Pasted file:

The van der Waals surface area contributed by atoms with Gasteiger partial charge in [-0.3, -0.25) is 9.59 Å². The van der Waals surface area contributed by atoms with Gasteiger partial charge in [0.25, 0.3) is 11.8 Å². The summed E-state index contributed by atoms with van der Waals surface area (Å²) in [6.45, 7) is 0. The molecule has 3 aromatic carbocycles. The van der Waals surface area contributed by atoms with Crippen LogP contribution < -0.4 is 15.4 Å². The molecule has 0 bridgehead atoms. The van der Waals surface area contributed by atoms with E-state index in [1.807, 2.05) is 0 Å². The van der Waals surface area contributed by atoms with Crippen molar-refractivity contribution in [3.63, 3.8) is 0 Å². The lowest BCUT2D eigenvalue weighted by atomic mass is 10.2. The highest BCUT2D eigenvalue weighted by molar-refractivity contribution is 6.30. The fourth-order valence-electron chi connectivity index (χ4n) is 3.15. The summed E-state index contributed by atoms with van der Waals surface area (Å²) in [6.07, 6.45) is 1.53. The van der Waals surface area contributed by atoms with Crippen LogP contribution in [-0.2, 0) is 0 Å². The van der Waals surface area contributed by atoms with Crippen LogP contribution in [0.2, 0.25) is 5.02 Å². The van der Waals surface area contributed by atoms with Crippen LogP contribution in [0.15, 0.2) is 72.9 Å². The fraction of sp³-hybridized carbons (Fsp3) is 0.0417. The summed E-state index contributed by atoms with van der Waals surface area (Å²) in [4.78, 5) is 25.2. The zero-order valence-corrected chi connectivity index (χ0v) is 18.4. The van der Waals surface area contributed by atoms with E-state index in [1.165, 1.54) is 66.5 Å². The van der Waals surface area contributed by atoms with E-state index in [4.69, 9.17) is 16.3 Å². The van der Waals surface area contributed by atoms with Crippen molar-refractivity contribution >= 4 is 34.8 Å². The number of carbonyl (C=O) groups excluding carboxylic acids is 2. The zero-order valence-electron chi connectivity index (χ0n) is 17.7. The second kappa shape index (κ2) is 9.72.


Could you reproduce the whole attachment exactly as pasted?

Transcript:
The van der Waals surface area contributed by atoms with Gasteiger partial charge in [-0.3, -0.25) is 9.59 Å². The van der Waals surface area contributed by atoms with Gasteiger partial charge in [0.25, 0.3) is 11.8 Å². The summed E-state index contributed by atoms with van der Waals surface area (Å²) in [6.45, 7) is 0. The molecule has 3 aromatic carbocycles. The van der Waals surface area contributed by atoms with Crippen LogP contribution < -0.4 is 15.4 Å². The molecule has 0 bridgehead atoms. The van der Waals surface area contributed by atoms with E-state index in [1.807, 2.05) is 0 Å². The van der Waals surface area contributed by atoms with Crippen molar-refractivity contribution in [3.63, 3.8) is 0 Å². The lowest BCUT2D eigenvalue weighted by atomic mass is 10.2. The highest BCUT2D eigenvalue weighted by molar-refractivity contribution is 6.30. The fourth-order valence-electron chi connectivity index (χ4n) is 3.15. The summed E-state index contributed by atoms with van der Waals surface area (Å²) in [6.07, 6.45) is 1.53. The van der Waals surface area contributed by atoms with Crippen LogP contribution in [-0.2, 0) is 0 Å². The van der Waals surface area contributed by atoms with Crippen LogP contribution in [0.2, 0.25) is 5.02 Å². The van der Waals surface area contributed by atoms with Crippen LogP contribution in [0.15, 0.2) is 72.9 Å². The fraction of sp³-hybridized carbons (Fsp3) is 0.0417. The summed E-state index contributed by atoms with van der Waals surface area (Å²) in [4.78, 5) is 25.2. The zero-order valence-corrected chi connectivity index (χ0v) is 18.4. The van der Waals surface area contributed by atoms with E-state index in [1.165, 1.54) is 66.5 Å². The van der Waals surface area contributed by atoms with E-state index in [4.69, 9.17) is 16.3 Å². The van der Waals surface area contributed by atoms with Crippen molar-refractivity contribution >= 4 is 34.8 Å². The number of carbonyl (C=O) groups excluding carboxylic acids is 2. The zero-order valence-electron chi connectivity index (χ0n) is 17.7. The second kappa shape index (κ2) is 9.72.